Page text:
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mathdon
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PostPosted: Fri Apr 30, 2021 7:07 am    Post subject: Reply with quote

I believe that rmProtocols.xml is correct. Here are my responses to your comments.

1. All the evidence is that the frequency in the X10 IRP in the current IrpProtocols.xml is wrong. I believe you took the value of 40.8kHz from DecodeIR, which looks as if it took the value from X10.n. X10.n is an invention of UEI which apparently has a frequency that, like the deliberate junk first frame, is accepted by X10 equipment but which differs from the behaviour of real X10 IR remotes. Even the newer UEI protocol with PID 01DF, which sends the true X10 signal without a first frame, uses a frequency of 38.4kHz, as do all the IR signals that Rob discovered in RemoteCentral. So I do not believe there is any equipment that sends a true X10 signal (without junk first frame) with a frequency of 40.8kHz. If you really want 40.8kHz to be acceptable to X10-device and X10-command then set a frequency tolerance of 3000 instead of 2000 in the protocol but leave the IRP at the correct value of 38.4kHz.

2. The device number is indeed between 1 and 16 and the D range in the IRP of X10-device is 0 to 15, but the device number is not D+1. The same situation occurs in X10-house, where the IRP has an H parameter with range 0-15 and house codes A through P. The correspondence is not 0->A, 1->B, etc. If you look at the spreadsheet Rob posted, you will see that the device codes 1,2,3,4,5,... correspond to D values 6,7,4,5,8,... and house codes A,B,C,D,E,... similarly correspond to H values in this same order. That is why I have needed to write an X10Translator and have corresponding definition sections in the uei-executor. The D and H values 6,7,4,5,8,... are mapped by the definition sections into G values 0,1,2,3,4,... which are in turn translated by the rm:translator entries into 1,2,3,4,5,... for device number and A,B,C,D,E,... for house code. The G value is an intermediary that is not displayed in either IrpTransmogrifier or RMIR, so the fact that the device number is G+1 is irrelevant. In RMIR, users select House codes A,B,C,... and devices Dev 1, Dev 2, Dev 3 from choice lists, as they do commands all off, all lights on, ... .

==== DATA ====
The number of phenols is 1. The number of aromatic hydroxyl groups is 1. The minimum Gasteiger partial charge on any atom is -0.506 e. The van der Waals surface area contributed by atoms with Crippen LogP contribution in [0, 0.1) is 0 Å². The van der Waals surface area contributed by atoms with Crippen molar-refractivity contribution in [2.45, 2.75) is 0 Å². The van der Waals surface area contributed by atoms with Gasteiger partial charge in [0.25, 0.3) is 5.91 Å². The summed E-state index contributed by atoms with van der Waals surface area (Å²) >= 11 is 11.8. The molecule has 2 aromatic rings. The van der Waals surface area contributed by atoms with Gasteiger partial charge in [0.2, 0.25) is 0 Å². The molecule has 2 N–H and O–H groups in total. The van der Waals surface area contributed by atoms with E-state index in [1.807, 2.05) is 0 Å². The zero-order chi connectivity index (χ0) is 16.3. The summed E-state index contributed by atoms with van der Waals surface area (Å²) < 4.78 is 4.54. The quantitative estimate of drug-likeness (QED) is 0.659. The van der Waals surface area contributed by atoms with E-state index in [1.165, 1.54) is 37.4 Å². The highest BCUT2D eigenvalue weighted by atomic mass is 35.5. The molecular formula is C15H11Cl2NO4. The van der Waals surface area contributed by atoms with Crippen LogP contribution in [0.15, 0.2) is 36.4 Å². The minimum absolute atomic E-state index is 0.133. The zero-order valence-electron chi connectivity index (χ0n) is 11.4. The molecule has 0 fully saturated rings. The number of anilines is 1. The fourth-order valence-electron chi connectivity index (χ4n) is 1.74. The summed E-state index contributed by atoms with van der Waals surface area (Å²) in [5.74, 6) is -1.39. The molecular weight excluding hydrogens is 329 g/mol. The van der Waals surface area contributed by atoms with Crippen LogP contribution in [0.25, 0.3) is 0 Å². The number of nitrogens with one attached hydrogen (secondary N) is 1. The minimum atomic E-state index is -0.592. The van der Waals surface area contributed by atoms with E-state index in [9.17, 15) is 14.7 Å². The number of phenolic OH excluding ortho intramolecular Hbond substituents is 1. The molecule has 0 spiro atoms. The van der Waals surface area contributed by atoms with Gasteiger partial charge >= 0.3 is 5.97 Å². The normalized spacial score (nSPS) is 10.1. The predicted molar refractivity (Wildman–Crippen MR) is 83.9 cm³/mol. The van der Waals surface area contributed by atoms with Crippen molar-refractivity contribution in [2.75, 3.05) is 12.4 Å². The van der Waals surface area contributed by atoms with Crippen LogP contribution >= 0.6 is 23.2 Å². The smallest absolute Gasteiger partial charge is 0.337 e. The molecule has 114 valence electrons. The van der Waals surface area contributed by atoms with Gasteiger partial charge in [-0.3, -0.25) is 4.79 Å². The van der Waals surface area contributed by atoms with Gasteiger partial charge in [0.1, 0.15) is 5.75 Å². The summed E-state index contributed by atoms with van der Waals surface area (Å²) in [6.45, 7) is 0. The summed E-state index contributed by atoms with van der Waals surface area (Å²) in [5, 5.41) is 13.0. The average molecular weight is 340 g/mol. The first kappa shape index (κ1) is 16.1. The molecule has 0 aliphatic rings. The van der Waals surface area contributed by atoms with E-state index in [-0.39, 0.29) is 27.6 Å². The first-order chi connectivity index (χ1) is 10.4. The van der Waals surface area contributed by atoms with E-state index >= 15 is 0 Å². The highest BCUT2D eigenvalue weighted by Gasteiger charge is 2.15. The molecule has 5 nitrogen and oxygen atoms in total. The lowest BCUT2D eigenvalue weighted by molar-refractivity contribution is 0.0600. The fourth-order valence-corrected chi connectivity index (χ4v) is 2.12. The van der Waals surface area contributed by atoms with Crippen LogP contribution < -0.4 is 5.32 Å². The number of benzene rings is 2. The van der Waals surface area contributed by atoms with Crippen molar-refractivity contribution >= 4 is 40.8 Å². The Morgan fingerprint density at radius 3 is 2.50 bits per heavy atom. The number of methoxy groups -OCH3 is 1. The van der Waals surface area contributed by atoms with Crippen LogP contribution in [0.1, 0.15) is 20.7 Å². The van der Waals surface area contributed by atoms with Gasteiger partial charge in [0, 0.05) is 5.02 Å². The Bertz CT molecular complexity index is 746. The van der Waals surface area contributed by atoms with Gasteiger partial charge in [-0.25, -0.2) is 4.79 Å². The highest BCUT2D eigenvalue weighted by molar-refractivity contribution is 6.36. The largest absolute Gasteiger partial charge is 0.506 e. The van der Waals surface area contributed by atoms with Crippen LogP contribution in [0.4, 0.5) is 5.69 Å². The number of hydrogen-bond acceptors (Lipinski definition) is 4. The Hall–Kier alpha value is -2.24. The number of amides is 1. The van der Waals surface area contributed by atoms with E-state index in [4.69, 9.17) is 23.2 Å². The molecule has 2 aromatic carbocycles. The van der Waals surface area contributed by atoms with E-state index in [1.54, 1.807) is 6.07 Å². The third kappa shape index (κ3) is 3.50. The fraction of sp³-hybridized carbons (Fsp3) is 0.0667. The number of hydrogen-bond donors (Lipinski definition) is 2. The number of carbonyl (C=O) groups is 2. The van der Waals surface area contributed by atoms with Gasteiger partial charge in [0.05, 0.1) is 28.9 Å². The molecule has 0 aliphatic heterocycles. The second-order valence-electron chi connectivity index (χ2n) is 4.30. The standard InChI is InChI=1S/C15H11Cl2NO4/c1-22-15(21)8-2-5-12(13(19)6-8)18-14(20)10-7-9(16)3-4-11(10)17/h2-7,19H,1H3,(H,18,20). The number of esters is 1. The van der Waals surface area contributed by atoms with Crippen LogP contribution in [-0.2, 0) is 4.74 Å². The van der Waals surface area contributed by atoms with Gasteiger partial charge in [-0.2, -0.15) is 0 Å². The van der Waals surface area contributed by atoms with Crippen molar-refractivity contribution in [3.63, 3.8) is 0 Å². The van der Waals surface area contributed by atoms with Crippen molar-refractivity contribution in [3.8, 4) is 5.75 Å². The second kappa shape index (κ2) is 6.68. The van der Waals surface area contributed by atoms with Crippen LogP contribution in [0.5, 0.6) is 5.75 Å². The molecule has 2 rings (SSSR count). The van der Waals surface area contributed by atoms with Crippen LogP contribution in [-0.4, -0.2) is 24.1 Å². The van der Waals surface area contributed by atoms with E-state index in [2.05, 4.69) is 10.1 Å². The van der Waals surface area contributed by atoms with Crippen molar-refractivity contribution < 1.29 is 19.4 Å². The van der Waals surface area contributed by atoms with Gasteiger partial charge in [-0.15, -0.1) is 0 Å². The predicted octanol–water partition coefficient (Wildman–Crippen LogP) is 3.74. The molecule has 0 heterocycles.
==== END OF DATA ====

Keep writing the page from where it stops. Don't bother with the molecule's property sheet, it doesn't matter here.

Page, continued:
3. If the definition sections in uei-executor look unnecessarily complicated, this is because they need to be reversible. An X10 (PID 01DF) upgrade in RMIR can be exported as a Girr file and the entries are correctly converted to X10-device or X10-command as appropriate with the correct D and C parameter values.

4. I do not know what "my" protocol arctech is.
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PostPosted: Fri Apr 30, 2021 7:35 am    Post subject: Reply with quote

4. The protocol arctech is as found in IrpProtocols.xml. The IRP is written by myself on basis of miscellaneous information on the Internet + my own experiences. Therefore the "my".